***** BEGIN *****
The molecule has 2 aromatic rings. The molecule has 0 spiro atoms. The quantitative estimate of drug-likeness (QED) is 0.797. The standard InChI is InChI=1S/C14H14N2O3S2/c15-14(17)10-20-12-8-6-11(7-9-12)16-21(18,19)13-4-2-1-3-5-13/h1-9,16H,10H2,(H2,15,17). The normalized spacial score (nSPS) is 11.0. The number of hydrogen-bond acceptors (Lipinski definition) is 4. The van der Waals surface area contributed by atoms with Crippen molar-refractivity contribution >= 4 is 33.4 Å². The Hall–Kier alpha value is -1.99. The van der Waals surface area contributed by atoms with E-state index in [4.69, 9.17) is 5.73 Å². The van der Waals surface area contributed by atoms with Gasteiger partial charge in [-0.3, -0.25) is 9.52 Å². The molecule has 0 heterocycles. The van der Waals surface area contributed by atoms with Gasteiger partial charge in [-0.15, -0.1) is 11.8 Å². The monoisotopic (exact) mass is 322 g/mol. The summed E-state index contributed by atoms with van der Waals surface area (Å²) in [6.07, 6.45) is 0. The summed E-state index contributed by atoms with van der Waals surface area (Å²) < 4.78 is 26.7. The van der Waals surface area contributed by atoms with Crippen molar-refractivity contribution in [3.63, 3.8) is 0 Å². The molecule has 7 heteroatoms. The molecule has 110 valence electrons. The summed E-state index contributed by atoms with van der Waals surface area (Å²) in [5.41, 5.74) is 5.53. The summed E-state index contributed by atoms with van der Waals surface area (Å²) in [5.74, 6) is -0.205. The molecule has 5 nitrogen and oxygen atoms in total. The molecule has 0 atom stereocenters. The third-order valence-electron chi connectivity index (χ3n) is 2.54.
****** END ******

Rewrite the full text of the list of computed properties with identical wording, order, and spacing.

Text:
The molecule has 2 aromatic rings. The molecule has 0 spiro atoms. The quantitative estimate of drug-likeness (QED) is 0.797. The standard InChI is InChI=1S/C14H14N2O3S2/c15-14(17)10-20-12-8-6-11(7-9-12)16-21(18,19)13-4-2-1-3-5-13/h1-9,16H,10H2,(H2,15,17). The normalized spacial score (nSPS) is 11.0. The number of hydrogen-bond acceptors (Lipinski definition) is 4. The van der Waals surface area contributed by atoms with Crippen molar-refractivity contribution >= 4 is 33.4 Å². The Hall–Kier alpha value is -1.99. The van der Waals surface area contributed by atoms with E-state index in [4.69, 9.17) is 5.73 Å². The van der Waals surface area contributed by atoms with Gasteiger partial charge in [-0.3, -0.25) is 9.52 Å². The molecule has 0 heterocycles. The van der Waals surface area contributed by atoms with Gasteiger partial charge in [-0.15, -0.1) is 11.8 Å². The monoisotopic (exact) mass is 322 g/mol. The summed E-state index contributed by atoms with van der Waals surface area (Å²) in [6.07, 6.45) is 0. The summed E-state index contributed by atoms with van der Waals surface area (Å²) < 4.78 is 26.7. The van der Waals surface area contributed by atoms with Crippen molar-refractivity contribution in [3.63, 3.8) is 0 Å². The molecule has 7 heteroatoms. The molecule has 110 valence electrons. The summed E-state index contributed by atoms with van der Waals surface area (Å²) in [5.41, 5.74) is 5.53. The summed E-state index contributed by atoms with van der Waals surface area (Å²) in [5.74, 6) is -0.205. The molecule has 5 nitrogen and oxygen atoms in total. The molecule has 0 atom stereocenters. The third-order valence-electron chi connectivity index (χ3n) is 2.54.